Are you applying to universities? | SHARE YOUR EXPERIENCE Are you applying to universities? | SHARE YOUR EXPERIENCE

Embedding outdoor learning into special school culture

   Vice Chancellor's PhD Studentships

This project is no longer listed on and may not be available.

Click here to search for PhD studentship opportunities
  Prof M Moreau, Dr Sara Spear, Dr Elsa Lee  No more applications being accepted  Funded PhD Project (UK Students Only)

About the Project

Children with special educational needs and disabilities (SEND), and particularly those with complex, severe, profound, and multiple learning disabilities (CSPMLD), are more likely to experience poor wellbeing (Gutman et al., 2010), lower achievement, and difficulties transitioning to adulthood, compared to their peers (DfE, 2011). Being outdoors can have a positive effect on children’s wellbeing (McCormick, 2017), and the literature on outdoor learning in schools shows a range of benefits for pupils (Nielsen et al., 2016). However, there is little research on the use and influence of outdoor learning in special schools and for pupils with CSPMLD. It is important to understand outdoor learning within the special school context, including the kinds of school cultures that influence that shape that context, to identify the potential benefits and challenges for both staff and pupils.

The successful candidate for this project will investigate the following:

  1. How outdoor learning is used in a selection of special schools for pupils with CSPMLD.
  2. Whether participation in outdoor learning influences the mental wellbeing, and communication, social, and independence skills of pupils with CSPMLD.
  3. How the provision of outdoor learning can be embedded into special school culture.

The research will take a case study approach, utilising special schools for pupils with CSPMLD who self-report different degrees of outdoor learning. A qualitative research approach will be adopted, to gain in-depth insight from staff and pupils. Data collection methods will include semi-structured interviews with classroom staff, to capture their views on outdoor learning and its use within their school; observation of outdoor learning within the schools utilising creative, participative methodologies with pupils, to reflect on outdoor learning.

The research is expected to:

  1. Contribute to knowledge in outdoor learning and special education, evidencing the influence of outdoor learning on mental wellbeing, communication, social, and independence skills for pupils with CSPMLD, shared via academic and practitioner journals and online teacher networks.
  2. Make recommendations on the use of outdoor learning for pupils with CSPMLD and how this can be embedded into school culture, disseminated through a policy briefing paper.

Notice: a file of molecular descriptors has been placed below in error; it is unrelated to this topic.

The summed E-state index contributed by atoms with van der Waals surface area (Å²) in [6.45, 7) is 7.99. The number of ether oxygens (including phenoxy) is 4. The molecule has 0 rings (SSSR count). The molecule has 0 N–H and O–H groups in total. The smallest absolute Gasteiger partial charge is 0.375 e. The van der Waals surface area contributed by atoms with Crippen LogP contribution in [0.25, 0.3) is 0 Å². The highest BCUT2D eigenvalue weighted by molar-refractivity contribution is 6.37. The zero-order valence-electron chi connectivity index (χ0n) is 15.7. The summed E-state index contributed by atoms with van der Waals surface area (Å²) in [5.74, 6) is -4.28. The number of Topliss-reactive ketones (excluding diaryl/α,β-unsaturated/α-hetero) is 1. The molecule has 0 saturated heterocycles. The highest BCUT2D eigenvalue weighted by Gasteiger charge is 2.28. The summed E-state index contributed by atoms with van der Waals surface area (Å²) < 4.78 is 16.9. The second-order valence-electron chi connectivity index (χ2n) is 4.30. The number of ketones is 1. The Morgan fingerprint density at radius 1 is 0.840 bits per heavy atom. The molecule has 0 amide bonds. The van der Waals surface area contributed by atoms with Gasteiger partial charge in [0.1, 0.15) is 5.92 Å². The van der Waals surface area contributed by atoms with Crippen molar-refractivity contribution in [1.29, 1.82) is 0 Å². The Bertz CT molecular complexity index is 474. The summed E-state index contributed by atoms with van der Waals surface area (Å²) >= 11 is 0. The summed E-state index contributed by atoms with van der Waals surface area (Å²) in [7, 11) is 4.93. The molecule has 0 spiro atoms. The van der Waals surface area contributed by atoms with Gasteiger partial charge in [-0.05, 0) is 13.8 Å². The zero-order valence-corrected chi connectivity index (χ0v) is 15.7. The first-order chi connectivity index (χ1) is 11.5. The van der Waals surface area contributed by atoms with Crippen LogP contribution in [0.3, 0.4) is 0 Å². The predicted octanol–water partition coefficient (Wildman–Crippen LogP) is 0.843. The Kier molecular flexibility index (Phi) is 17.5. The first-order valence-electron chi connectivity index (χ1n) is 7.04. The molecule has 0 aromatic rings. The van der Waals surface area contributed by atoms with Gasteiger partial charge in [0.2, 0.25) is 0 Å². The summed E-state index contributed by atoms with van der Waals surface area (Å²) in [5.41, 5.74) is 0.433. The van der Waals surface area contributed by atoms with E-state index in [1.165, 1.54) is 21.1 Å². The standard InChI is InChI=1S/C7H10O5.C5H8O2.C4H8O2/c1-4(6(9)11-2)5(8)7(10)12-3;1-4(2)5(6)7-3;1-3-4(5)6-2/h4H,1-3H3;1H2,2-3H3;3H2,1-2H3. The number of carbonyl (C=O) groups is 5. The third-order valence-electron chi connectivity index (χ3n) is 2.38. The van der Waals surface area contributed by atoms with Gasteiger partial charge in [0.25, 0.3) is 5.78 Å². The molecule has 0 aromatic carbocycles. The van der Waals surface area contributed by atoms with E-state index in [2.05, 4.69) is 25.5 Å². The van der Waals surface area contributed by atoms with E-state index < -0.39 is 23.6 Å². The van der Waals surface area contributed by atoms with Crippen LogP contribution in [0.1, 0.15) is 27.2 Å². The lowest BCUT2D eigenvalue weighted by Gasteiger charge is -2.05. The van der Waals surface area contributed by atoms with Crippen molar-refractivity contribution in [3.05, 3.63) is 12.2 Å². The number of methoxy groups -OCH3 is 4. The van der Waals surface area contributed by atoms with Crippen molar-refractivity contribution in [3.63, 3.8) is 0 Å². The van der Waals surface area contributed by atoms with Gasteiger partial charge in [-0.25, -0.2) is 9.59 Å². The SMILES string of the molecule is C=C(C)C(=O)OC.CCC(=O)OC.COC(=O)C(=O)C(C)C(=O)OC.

3. Create interdisciplinary collaboration through the supervisory team to further research collaborations around including neuro- and physical diversity in the drive to reconnect humans with nature, and promote biodiversity and environmental sustainability.

The successful candidate will be supported by an expert team with strong experience in doctoral supervision. They will be invited to join and contribute to CERII, the Cluster for Education Research on Identities and Inequalities at ARU. Marie-Pierre Moreau is Professor in Education and CERII Director, and her research focuses on education and inequalities. Marie-Pierre has extensively published in this area, and has advised the European Commission on various matters, including research, education and inequalities. Dr. Sara Spear’s research focuses on promoting health and wellbeing, and recent projects include exploring physical activity culture in primary schools and enhancing parental engagement in special schools. Dr. Elsa Lee is an experienced researcher in the environmental sustainability education field with a growing publication record in wellbeing, outdoor engagement, and art.

If you would like to discuss this research project please contact Dr Sara Spear (sara.spear(@)

Candidate requirements

Applications are invited from UK fee status only. Applicants should have (or expect to achieve) a minimum upper second-class undergraduate degree (or equivalent) in a cognate discipline. A Masters’ degree in a relevant subject is desirable.

Applicants must be prepared to study on a full-time basis, attending at our Cambridge campus. The Vice Chancellor’s PhD scholarship awards are open to Home fee status applicants only.

Application Procedures

Applications for a Vice Chancellor’s PhD Scholarship are made through the application portal on our website:

We will review all applications after the submission deadline of 27th February. We will contact shortlisted applicants in the week commencing 14th March. Interviews will be held between 21st March – 1st April. The interview date for this project can be found on our website.

If you have any queries relating to the application process or the terms and conditions of the scholarships, please email vcphdscholarships(@)

Documentation required

You will need the following documents available electronically to upload them to the application portal (we can accept files in pdf, jpeg or Word format):

  1. Certificates and transcripts from your Bachelor and Masters degrees, (if applicable)
  2. Your personal statement explaining your suitability for the project
  3. Passport and visa (if applicable)
  4. Curriculum Vitae

Funding Notes

This successful applicant for this project will receive a Vice Chancellor’s scholarship awards which covers Home tuition fees and provides a UKRI equivalent minimum annual stipend for three years. The award is subject to the successful candidate meeting the scholarship Terms and conditions which can be found on our website:
Search Suggestions
Search suggestions

Based on your current searches we recommend the following search filters.

PhD saved successfully
View saved PhDs